You know that regular servicing keeps your car running at its best, so you’re going to get in touch with a few garages to see how much they charge. The first question they’re going to ask you is:
“What type of car service are you after?”
Cue nervous silence.
“Um… what types are there?”
Knowing which type of car service you need will keep your car finely tuned and will potentially save you some cash if your car doesn’t need the kind with all the bells and whistles just yet.
The best fit for your car will depend on a number of factors, so it doesn’t always work out to just keep booking the same kind.
You may need a different service depending on the car make and model, how old it is, and your recent mileage. It could even vary depending on the previous service you had.
If you’re not sure which one your car needs, read on to find out about the different types of service and which one is right for your vehicle.
What are the different types of service?
The service most commonly referred to is a full car service, but there are actually three main types:
- Interim service
- Full service
- Major service
Exactly what gets checked in your service varies for each of these, as the garage or dealership check up on different components based on their typical longevity. Each differs in terms of how long a car service takes, and how much a car service costs, but serves the main purpose of maintaining your car.
Our article on what a car service includes gives a more in depth guide to what each of these involve, so here we’re going to cover how you can choose between them.
What type of service do I need?
Car servicing can be tricky to keep track of when you also have to schedule your annual MOT. Though servicing isn’t a legal requirement like your MOT, there’s no denying the huge safety benefits.
Your mechanic will look out for any issues with your brake pads and handbrake, and top up and change those all important fluid levels like engine oil, coolant and brake fluid.
Since most car owners aren’t necessarily handy with oil changes, replacing oil filters, checking shock absorbers or spark plugs, the smooth running of your car often depends on these regular maintenance checks.
Varying from the recommended service schedule can impact both your warranty and resale value, and can even lead to corrosion of parts that needed repaired or replaced, it’s extra important to choose the right kind of service.
Interim Services are usually recommended for high mileage drivers. Driving more miles puts extra strain on the car, so it’s especially important to get that brake check. As you’re going to see more wear and tear reflected in the various aspects of your car, you may even need replacement parts sooner than expected.
Read more in our “what is included in an interim service?” article.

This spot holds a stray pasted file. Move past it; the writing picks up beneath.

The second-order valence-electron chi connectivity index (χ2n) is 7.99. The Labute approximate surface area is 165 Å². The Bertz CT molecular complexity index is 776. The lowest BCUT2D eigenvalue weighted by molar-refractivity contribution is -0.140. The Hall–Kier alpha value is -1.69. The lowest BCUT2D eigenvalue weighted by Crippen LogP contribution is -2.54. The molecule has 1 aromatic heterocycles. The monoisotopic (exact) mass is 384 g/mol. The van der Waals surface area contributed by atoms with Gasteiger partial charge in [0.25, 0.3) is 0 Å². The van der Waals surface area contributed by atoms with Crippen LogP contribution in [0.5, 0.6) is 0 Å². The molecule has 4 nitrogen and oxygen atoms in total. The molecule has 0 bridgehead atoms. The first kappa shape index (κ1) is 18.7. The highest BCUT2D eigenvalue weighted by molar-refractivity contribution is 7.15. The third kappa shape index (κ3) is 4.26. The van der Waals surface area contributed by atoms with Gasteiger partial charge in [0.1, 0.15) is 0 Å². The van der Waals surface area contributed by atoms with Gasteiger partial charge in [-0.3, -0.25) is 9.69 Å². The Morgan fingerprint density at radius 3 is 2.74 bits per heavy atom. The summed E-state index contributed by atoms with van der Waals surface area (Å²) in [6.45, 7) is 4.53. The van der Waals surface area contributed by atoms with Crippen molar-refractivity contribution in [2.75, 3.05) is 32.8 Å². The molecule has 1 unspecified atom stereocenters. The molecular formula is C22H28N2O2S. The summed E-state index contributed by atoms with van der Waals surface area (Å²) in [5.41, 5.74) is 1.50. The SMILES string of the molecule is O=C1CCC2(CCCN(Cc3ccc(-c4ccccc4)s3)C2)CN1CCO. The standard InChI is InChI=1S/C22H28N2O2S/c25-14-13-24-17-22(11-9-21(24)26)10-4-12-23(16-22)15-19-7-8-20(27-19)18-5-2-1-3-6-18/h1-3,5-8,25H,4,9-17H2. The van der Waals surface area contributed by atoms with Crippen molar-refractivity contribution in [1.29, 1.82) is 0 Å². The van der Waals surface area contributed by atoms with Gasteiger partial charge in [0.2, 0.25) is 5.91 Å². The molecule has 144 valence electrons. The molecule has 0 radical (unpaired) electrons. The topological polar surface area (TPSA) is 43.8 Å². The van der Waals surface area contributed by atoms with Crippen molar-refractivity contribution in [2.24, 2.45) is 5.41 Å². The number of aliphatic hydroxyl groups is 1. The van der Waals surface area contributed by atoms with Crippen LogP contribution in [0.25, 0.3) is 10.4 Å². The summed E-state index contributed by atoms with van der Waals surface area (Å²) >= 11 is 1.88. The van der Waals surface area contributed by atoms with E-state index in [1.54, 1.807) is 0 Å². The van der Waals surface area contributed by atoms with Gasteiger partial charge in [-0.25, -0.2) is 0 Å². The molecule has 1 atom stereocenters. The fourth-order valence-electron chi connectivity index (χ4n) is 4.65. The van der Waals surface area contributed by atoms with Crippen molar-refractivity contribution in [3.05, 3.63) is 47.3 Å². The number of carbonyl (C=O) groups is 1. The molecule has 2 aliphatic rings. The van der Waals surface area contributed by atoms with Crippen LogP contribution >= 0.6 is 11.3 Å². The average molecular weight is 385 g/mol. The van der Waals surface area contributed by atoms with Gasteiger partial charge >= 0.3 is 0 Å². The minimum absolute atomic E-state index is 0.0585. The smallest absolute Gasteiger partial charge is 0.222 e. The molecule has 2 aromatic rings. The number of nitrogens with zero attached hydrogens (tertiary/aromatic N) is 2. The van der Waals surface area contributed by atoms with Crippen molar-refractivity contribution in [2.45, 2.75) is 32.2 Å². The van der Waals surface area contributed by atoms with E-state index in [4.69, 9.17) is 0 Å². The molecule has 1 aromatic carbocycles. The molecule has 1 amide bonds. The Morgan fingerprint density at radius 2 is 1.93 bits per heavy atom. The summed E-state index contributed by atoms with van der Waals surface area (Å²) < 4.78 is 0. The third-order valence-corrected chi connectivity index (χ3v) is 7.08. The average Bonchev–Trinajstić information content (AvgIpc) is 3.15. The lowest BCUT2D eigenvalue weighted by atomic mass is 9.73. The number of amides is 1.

If you drive an average number of miles, or recently had a Major Service on your car, you’re likely best with a Full Service.
In addition to everything assessed in the Interim Service, they’ll also look over the condition of your radiator, and carry out an air filter change. You can check your V5C logbook for your full service history to determine if this is the best option.
Learn more about what is included in a full service.
If you’ve had a Full Service for the last couple of years, it’s likely about time that you booked in for a Major Service.
As the most substantial type of service, there’s little a mechanic won’t check with a Major Service. They’ll replace most fluids and filters, carry out comprehensive safety checks, change your brake fluid, and even complete a cabin filter replacement.
They’re carried out every 2 years, or after 24,000 miles if this comes first. But if you suspect there’s greater issues going on with your car, there’s no harm in booking a Major Service over a Full Service.
If you’re wondering what is included in a major service, we’ve done a post on this too.
What is the difference between an interim and full service?
There are a number of aspects that differentiate an interim and full service. The first is most obvious when considering how often you should service your car, as interim services are carried out every 6 months, while a full service is annual. They both check over different aspects of your car, so for a detailed guide, check the difference between an interim and full service.
What type of car service will I need for my lease car?
Generally, a car lease contract lasts 3 years. In this time, you’ll likely need a couple of interim services, 2 full services, and 1 major service.
You should check the manufacturer guidelines for your specific model and ensure you follow the right schedule for servicing your lease car to avoid lease car return charges at the end of your contract. If you take out a car lease maintenance package, you often get the car service costs included.
Keep in mind that if you have a high mileage lease, you may need more servicing carried out than a standard mileage car.
Working out which type of car service you need for your car depends on a bunch of things like your mileage so far, how old your car is, the make and model, and what the last type of car service you had done.